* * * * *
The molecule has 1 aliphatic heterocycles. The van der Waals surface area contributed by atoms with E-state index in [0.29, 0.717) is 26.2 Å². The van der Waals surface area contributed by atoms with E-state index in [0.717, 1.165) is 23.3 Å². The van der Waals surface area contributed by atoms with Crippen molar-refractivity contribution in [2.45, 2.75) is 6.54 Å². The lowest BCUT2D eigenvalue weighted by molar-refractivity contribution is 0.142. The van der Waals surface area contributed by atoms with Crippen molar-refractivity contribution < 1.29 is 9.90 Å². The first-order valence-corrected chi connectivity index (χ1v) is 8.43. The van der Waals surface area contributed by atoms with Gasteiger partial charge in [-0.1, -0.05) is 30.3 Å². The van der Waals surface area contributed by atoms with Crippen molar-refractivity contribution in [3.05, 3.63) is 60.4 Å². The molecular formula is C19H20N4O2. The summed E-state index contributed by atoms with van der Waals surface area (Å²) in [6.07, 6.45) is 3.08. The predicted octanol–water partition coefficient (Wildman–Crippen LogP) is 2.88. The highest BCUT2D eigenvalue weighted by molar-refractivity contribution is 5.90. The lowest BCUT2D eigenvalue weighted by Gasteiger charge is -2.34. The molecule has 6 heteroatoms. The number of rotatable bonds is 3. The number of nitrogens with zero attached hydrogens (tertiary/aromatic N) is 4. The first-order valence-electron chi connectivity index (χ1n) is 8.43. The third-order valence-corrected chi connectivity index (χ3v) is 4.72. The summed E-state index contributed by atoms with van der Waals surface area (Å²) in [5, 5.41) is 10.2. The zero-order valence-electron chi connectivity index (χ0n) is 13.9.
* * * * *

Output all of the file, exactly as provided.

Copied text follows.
The molecule has 1 aliphatic heterocycles. The van der Waals surface area contributed by atoms with E-state index in [0.29, 0.717) is 26.2 Å². The van der Waals surface area contributed by atoms with E-state index in [0.717, 1.165) is 23.3 Å². The van der Waals surface area contributed by atoms with Crippen molar-refractivity contribution in [2.45, 2.75) is 6.54 Å². The lowest BCUT2D eigenvalue weighted by molar-refractivity contribution is 0.142. The van der Waals surface area contributed by atoms with Crippen molar-refractivity contribution < 1.29 is 9.90 Å². The first-order valence-corrected chi connectivity index (χ1v) is 8.43. The van der Waals surface area contributed by atoms with Gasteiger partial charge in [-0.1, -0.05) is 30.3 Å². The van der Waals surface area contributed by atoms with Crippen molar-refractivity contribution in [3.05, 3.63) is 60.4 Å². The molecular formula is C19H20N4O2. The summed E-state index contributed by atoms with van der Waals surface area (Å²) in [6.07, 6.45) is 3.08. The predicted octanol–water partition coefficient (Wildman–Crippen LogP) is 2.88. The highest BCUT2D eigenvalue weighted by molar-refractivity contribution is 5.90. The lowest BCUT2D eigenvalue weighted by Gasteiger charge is -2.34. The molecule has 6 heteroatoms. The number of rotatable bonds is 3. The number of nitrogens with zero attached hydrogens (tertiary/aromatic N) is 4. The first-order valence-electron chi connectivity index (χ1n) is 8.43. The third-order valence-corrected chi connectivity index (χ3v) is 4.72. The summed E-state index contributed by atoms with van der Waals surface area (Å²) in [5, 5.41) is 10.2. The zero-order valence-electron chi connectivity index (χ0n) is 13.9.